Teachers told us they aren’t well-trained to respond to these incidents of violence, and in some cases, they even fear being involved due to potential legal action. However, one teacher plans to continue to intervene in fights.

“My first instinct has always been to protect children. I have always broken up fights and will continue to do so.”

In 2018 when the increased safety plan was initiated at Dunbar, a PLD Lamplighter article stated that, among other things, teachers were given whistles to put on their lanyards so they could call for assistance if they were in the hallway during a fight or other safety event. However, there are reports that some students have downloaded an app that sounds like a whistle to use in the hallways this year as a “prank.”

“In my opinion, the whistles need to stop as they attract more people than they repel,” a student who asked to remain anonymous said. “This makes it harder for them to stop the fights.”

These “joking” behaviors, like the whistle app, are common for students adjusting back to school, but it gets taken too far. For instance, rumors of a trending TikTok “challenge” on Dec. 17 prompted many administrators across the country to heighten security and enforce new rules.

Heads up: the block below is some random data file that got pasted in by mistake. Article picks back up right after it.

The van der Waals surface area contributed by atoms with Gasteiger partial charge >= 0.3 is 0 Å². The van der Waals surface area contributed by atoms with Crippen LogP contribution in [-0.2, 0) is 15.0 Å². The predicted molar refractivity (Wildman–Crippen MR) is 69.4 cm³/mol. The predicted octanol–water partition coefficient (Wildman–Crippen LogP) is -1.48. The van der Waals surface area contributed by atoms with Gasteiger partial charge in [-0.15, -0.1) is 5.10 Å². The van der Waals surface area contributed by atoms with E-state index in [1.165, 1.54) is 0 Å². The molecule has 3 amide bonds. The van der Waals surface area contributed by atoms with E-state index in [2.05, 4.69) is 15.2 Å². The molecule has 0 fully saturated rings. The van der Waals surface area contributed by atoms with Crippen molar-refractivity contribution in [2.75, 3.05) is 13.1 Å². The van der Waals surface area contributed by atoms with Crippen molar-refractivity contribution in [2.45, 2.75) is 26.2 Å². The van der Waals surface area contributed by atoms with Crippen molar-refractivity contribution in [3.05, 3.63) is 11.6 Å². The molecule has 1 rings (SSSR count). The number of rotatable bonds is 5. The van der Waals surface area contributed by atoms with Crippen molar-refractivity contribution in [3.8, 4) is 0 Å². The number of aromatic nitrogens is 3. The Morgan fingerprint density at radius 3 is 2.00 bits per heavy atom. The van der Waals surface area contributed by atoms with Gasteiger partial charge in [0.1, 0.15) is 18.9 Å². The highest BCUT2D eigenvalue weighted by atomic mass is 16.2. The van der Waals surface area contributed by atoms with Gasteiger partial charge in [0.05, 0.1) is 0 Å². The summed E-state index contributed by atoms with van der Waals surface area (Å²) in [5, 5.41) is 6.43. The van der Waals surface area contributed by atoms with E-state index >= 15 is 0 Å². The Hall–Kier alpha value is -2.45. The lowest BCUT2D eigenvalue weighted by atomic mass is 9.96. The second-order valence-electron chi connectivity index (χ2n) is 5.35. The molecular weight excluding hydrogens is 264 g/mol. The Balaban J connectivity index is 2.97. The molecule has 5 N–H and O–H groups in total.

At Dunbar, there was a schoolwide effort on Dec. 17, the last day of the semester, in which class dismissal times were staggered to lessen hallway traffic and to allow freshmen to transition from class to class two minutes earlier than other grade levels, and that seemed to help.

Now that the first semester of the 2021-22 school year has come to a close, the question remains: will the efforts being made be enough to improve conditions next semester, or is the violence going to continue?